Urbit is a clean-slate software stack designed to implement an encrypted P2P network of general-purpose personal servers. Each server on this network is a deterministic computer called an 'urbit' that runs on a Unix-based virtual machine.
The Urbit stack is primarily comprised of:
- Arvo: the functional operating system of each urbit, written in Hoon.
- Hoon: a strictly typed functional programming language whose standard library includes a Hoon-to-Nock compiler.
- Nock: a low-level combinator language whose formal specification fits readably on a t-shirt.
- Vere: a Nock interpreter and Unix-based virtual machine that mediates between each urbit and the Unix software layer.
- Azimuth: the Urbit identity layer, built on the Ethereum blockchain.
Anatomy of a personal server
Your urbit is a deterministic computer in the sense that its state is a pure function of its event history. Every event in this history is a transaction; your urbit's state is effectively an ACID database.
Because each urbit is deterministic we can describe its role appropriately in purely functional terms: it maps an input event and the old urbit state to a list of output actions and the subsequent state. This is the Urbit transition function.
<input event, old state> -> <output actions, new state>
For example, one input event could be a keystroke from the terminal, say
[enter] after having already typed
(add 2 2); and an output action could be
to print in the terminal window the resulting value of a computation performed
when the user hit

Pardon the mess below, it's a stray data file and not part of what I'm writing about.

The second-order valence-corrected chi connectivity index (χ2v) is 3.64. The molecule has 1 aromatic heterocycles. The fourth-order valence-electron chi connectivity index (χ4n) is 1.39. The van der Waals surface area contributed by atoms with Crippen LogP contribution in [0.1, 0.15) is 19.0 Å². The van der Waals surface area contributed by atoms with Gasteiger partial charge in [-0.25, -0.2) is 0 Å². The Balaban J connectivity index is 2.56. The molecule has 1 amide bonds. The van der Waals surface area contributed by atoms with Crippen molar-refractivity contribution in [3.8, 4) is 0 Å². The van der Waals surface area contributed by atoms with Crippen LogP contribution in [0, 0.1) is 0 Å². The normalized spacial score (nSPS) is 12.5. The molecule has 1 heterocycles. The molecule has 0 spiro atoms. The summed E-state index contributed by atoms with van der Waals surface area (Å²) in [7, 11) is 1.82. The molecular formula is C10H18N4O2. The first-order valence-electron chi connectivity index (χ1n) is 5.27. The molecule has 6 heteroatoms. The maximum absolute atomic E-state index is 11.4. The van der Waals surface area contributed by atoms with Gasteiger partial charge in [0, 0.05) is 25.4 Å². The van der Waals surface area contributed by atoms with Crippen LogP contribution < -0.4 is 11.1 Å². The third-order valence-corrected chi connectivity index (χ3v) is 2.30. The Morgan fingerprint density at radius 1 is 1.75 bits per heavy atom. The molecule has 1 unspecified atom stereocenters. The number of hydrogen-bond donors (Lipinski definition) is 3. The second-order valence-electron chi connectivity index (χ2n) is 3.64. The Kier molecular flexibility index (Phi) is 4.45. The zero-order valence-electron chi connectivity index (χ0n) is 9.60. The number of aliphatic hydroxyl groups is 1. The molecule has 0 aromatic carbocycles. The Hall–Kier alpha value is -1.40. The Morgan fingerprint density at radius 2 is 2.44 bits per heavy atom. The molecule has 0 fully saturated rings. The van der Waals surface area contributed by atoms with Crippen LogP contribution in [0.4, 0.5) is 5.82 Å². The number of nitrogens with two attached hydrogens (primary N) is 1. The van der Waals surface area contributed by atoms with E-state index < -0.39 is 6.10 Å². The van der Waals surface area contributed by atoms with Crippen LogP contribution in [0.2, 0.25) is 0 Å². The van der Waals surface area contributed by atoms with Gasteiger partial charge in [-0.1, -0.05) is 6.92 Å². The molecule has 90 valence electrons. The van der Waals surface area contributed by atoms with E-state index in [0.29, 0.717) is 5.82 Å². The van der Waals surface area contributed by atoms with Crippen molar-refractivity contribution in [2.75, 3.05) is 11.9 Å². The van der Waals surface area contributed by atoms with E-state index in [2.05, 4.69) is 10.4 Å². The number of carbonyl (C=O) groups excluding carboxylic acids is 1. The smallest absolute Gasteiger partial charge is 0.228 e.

[enter], in this case
4. The input event is stored in the
urbit's event history.
Events always start from outside of your urbit, whether they're local to the computer running the urbit (e.g., a keystroke in the terminal) or they originate elsewhere (e.g., a packet received from another urbit). When an event is processed, various parts of the urbit state can be modified before the resulting list of output actions is returned.
Can output actions from your urbit cause side-effects in the outside world? The answer had better be "yes," because a personal server without side effects isn't useful for much. In another sense the answer had better be "no," or else there is a risk of losing functional purity; your urbit cannot guarantee that the side effects in question actually occur. What's the solution?
Each urbit is sandboxed in a virtual machine, Vere, which runs on Unix. Code running in your urbit cannot make Unix system calls or otherwise directly affect the underlying platform. Strictly speaking, internal urbit code can only change internal urbit state; it has no way of sending events outside of its runtime environment. Functional purity is preserved.
In practical terms, however, you don't want your urbit to be an impotent brain in a vat. That's why Vere also serves as the intermediary between your urbit and Unix. Vere observes the list of output events, and when external action is called for makes the appropriate system calls itself. When external events relevant to your urbit occur in the Unix layer, Vere encodes and delivers them as input events.